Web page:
The exemption will be valid for 5 years unless rescinded earlier by FMCSA. The exemption will be rescinded if: (1) Motor carriers and/or CMVs fail to comply with the terms and conditions of the exemption; (2) the exemption has resulted in a lower level of safety than was maintained before it was granted; or (3) continuation of the exemption would not be consistent with the goals and objectives of 49 U.S.C. 31136(e) and 31315(b).

Interested parties possessing information that would demonstrate that motor carriers operating commercial motor vehicles utilizing the VSNA Smart-Vision system installed as an alternative to the two rear-vision mirrors required by section 393.80 of the FMCSRs are not achieving the requisite statutory level of safety should immediately notify FMCSA. The Agency will evaluate any such information and, if safety is being compromised or if the continuation of the exemption is not consistent with 49 U.S.C. 31136(e) and 31315(b), will take immediate steps to revoke the exemption.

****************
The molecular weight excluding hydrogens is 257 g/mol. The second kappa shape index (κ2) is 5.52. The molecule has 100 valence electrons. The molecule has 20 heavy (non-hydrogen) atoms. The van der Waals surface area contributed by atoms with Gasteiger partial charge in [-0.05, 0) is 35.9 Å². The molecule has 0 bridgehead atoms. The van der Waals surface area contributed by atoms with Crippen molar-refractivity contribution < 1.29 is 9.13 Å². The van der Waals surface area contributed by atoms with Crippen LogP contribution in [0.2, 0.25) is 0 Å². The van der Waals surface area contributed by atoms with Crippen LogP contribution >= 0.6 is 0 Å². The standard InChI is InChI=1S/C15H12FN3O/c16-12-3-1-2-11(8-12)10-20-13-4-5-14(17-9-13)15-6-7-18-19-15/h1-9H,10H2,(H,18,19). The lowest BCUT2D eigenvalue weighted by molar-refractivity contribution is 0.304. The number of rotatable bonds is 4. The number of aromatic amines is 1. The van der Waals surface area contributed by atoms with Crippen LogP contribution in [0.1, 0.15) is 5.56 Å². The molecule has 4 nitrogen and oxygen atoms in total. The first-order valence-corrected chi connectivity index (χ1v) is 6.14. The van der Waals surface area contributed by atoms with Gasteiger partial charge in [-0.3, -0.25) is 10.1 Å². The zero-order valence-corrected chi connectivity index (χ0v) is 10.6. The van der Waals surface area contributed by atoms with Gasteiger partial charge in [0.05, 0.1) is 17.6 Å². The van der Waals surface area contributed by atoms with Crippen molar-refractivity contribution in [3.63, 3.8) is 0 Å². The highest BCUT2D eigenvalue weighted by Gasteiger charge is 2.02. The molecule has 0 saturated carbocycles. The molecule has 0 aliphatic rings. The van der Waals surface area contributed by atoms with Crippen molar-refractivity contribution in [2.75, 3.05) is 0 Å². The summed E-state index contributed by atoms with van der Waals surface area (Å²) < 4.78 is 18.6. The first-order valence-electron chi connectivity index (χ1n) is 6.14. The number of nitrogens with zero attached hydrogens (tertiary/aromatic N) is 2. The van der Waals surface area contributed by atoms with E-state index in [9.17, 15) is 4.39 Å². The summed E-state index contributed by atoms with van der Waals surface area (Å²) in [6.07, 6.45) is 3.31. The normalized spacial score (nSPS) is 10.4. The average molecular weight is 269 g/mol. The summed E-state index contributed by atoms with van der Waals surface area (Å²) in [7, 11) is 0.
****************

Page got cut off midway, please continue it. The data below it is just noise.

Preemption

In accordance with 49 U.S.C. 31313(d), as implemented by 49 CFR 381.600, during the period this exemption is in effect, no State shall Start Printed Page 2489enforce any law or regulation applicable to interstate commerce that conflicts with or is inconsistent with this exemption with respect to a firm or person operating under the exemption. States may, but are not required to, adopt the same exemption with respect to operations in intrastate commerce.

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Issued on: January 6, 2020.

Jim Mullen,

Acting Administrator.

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[FR Doc. 2020-00556 Filed 1-14-20; 8:45 am]